Paul: Initially I was responding to a call for creating work that addressed the connection of new technology and changing demographics. John Kilacky from the SF Foundation commissioned a short, initial iteration of You’re Gonna Cry in 2009. I lived in the Mission during the 1990s and saw the introduction of the dot-com tech industry tear apart my neighborhood with greed: greedy investors/venture capitalists created greedy landlords which created greedy new residents which altered the culture and community of The Mission District. I attended so many evictions parties then. My friends were forced out of the neighborhood. A vibrant community of collaboration and justice minded artist collectives and ensembles were disintegrated. Many who stuck around turned all our energy to telling the story of systemic oppression expressed in gentrification (begun with Willie Brown’s statement in 1998 “you need to make $80,000 a year to live in San Francisco” to Mayor Lee’s tax breaks for tech companies like Twitter and Zynga). We had to become political artists to survive. We had to tell the story as a record and as a means to organize. Gentrification is violence. Displacement is violence. Poverty is violence. Erasure of cultural memory is violence. Being priced out of your arts practice is violence. Homelessness is violence. Police bring violence. We see the effects of gentrification in the deaths of Alex Nieto and Luis Gongora. So when you think about the effect of gentrification, behind the façade improvements, the increased appearance of cafes and high priced boutiques, the “Urban Safari” truck painted like a zebra driving past Galeria de La Raza on 24th Street, stopping to take pictures of me while I rehearse in the studio, it’s a crying shame, a cause for rage. Painful.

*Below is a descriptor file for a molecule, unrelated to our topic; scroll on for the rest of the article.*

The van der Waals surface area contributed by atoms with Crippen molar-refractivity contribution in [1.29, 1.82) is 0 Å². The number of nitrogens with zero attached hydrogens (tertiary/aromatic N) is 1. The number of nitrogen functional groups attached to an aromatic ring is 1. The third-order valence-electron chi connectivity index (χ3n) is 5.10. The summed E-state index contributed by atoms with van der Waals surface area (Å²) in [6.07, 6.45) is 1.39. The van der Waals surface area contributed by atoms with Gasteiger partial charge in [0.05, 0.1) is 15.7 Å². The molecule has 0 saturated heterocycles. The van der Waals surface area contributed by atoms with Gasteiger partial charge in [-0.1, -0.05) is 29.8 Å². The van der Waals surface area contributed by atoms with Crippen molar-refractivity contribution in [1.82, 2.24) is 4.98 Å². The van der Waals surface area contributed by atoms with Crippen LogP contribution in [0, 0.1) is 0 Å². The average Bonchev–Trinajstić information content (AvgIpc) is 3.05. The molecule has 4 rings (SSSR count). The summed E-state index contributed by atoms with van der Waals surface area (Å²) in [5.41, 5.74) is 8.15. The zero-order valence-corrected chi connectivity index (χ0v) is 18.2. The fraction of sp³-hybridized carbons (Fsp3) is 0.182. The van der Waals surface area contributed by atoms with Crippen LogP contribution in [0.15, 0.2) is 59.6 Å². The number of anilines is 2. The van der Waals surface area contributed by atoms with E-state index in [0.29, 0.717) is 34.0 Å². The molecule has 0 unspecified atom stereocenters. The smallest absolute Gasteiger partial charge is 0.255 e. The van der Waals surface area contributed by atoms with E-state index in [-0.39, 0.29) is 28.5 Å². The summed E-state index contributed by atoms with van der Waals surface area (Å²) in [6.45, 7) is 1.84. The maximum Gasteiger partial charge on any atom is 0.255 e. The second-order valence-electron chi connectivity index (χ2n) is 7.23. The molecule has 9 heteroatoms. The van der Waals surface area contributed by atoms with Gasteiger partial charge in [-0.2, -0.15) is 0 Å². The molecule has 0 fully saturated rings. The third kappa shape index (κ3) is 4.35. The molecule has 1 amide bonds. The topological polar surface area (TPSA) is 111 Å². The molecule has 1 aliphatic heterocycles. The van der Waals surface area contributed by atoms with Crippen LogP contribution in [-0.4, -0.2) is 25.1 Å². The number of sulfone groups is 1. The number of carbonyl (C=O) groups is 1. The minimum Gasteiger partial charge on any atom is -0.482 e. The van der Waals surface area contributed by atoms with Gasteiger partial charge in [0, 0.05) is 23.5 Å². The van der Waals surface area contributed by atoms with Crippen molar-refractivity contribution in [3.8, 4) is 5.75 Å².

Barbara: How did you and Eric Reid come to work together and what are your future plans?